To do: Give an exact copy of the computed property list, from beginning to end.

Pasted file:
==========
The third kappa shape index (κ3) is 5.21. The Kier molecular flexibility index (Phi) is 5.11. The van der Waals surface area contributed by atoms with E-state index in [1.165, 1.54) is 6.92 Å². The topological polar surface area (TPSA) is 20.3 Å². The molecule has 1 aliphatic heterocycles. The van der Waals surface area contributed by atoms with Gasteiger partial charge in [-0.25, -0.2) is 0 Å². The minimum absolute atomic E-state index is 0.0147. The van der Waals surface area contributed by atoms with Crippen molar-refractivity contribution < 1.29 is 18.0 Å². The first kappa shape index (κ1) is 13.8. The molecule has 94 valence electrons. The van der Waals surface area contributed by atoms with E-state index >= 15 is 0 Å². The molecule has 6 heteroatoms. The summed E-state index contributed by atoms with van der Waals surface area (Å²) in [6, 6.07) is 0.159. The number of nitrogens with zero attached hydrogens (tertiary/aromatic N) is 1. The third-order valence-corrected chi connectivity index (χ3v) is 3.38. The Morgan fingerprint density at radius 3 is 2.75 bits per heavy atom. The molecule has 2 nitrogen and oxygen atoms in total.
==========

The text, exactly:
The third kappa shape index (κ3) is 5.21. The Kier molecular flexibility index (Phi) is 5.11. The van der Waals surface area contributed by atoms with E-state index in [1.165, 1.54) is 6.92 Å². The topological polar surface area (TPSA) is 20.3 Å². The molecule has 1 aliphatic heterocycles. The van der Waals surface area contributed by atoms with Gasteiger partial charge in [-0.25, -0.2) is 0 Å². The minimum absolute atomic E-state index is 0.0147. The van der Waals surface area contributed by atoms with Crippen molar-refractivity contribution < 1.29 is 18.0 Å². The first kappa shape index (κ1) is 13.8. The molecule has 94 valence electrons. The van der Waals surface area contributed by atoms with E-state index >= 15 is 0 Å². The molecule has 6 heteroatoms. The summed E-state index contributed by atoms with van der Waals surface area (Å²) in [6, 6.07) is 0.159. The number of nitrogens with zero attached hydrogens (tertiary/aromatic N) is 1. The third-order valence-corrected chi connectivity index (χ3v) is 3.38. The Morgan fingerprint density at radius 3 is 2.75 bits per heavy atom. The molecule has 2 nitrogen and oxygen atoms in total.